I recently had a letter published in the CPGB Weekly Worker. It appears that there are some ‘Communists’ that consider such views as Ultra Left (I am quite happy with being Ultra Left) what would the ICC consider such views?
Below is a copy of my letter.
“In recent weeks there has been some debate as to whether believers can be members of the party or not. That is for CPGB members to decide. However, the CPGB is not the only group involved in revolution.
As a revolutionary socialist, I think that people who believe in god should be forewarned that all religious buildings after the revolution will be bulldozed and replaced with hospitals and decent housing for the working class.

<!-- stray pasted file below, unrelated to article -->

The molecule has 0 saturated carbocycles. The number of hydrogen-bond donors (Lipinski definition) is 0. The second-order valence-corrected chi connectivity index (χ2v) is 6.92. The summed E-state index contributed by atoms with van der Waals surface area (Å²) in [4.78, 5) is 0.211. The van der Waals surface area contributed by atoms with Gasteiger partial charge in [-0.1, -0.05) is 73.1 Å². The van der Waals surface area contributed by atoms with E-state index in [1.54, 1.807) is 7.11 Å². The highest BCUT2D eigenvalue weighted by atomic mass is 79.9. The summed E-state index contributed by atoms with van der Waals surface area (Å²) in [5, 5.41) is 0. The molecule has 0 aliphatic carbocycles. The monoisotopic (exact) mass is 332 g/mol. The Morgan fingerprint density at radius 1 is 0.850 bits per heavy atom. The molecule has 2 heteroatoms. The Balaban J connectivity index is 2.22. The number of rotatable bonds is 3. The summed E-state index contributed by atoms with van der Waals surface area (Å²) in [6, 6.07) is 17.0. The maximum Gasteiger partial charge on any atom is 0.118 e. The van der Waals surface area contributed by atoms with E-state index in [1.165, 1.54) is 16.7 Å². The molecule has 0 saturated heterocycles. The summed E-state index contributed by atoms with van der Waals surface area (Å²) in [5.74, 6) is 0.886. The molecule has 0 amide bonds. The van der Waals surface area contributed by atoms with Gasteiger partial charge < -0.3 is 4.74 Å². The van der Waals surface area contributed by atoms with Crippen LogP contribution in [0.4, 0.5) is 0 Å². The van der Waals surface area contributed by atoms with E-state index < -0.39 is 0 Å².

The problem with god and religion is that it goes hand in hand with capitalism (in god we trust - and the US dollar) and monarchy, thus making god an enemy of the people. Even the Vicar of Rome does not really believe in god’s existence, as is proved by his lack of faith as he travels around in his bulletproof vehicle.
Religions create division even within the same religion, let alone between Christians, Muslims and Jews and others. Let’s leave this superstition where it should be - in the distant past. Let’s get on with the job in hand and get rid of this rotten system.
Now, if you can excuse me, I am off to start my present list ready to send to Father Christmas.”
From the ICC
Thank you for your letter, and our apologies for the delay in replying. But that doesn’t mean we haven’t discussed it. After some consideration, we decided to focus on the fact that you seem to have written to us as an expression of the ‘ultra-left’, since this poses some very basic questions about what we mean by the ‘left’ in general.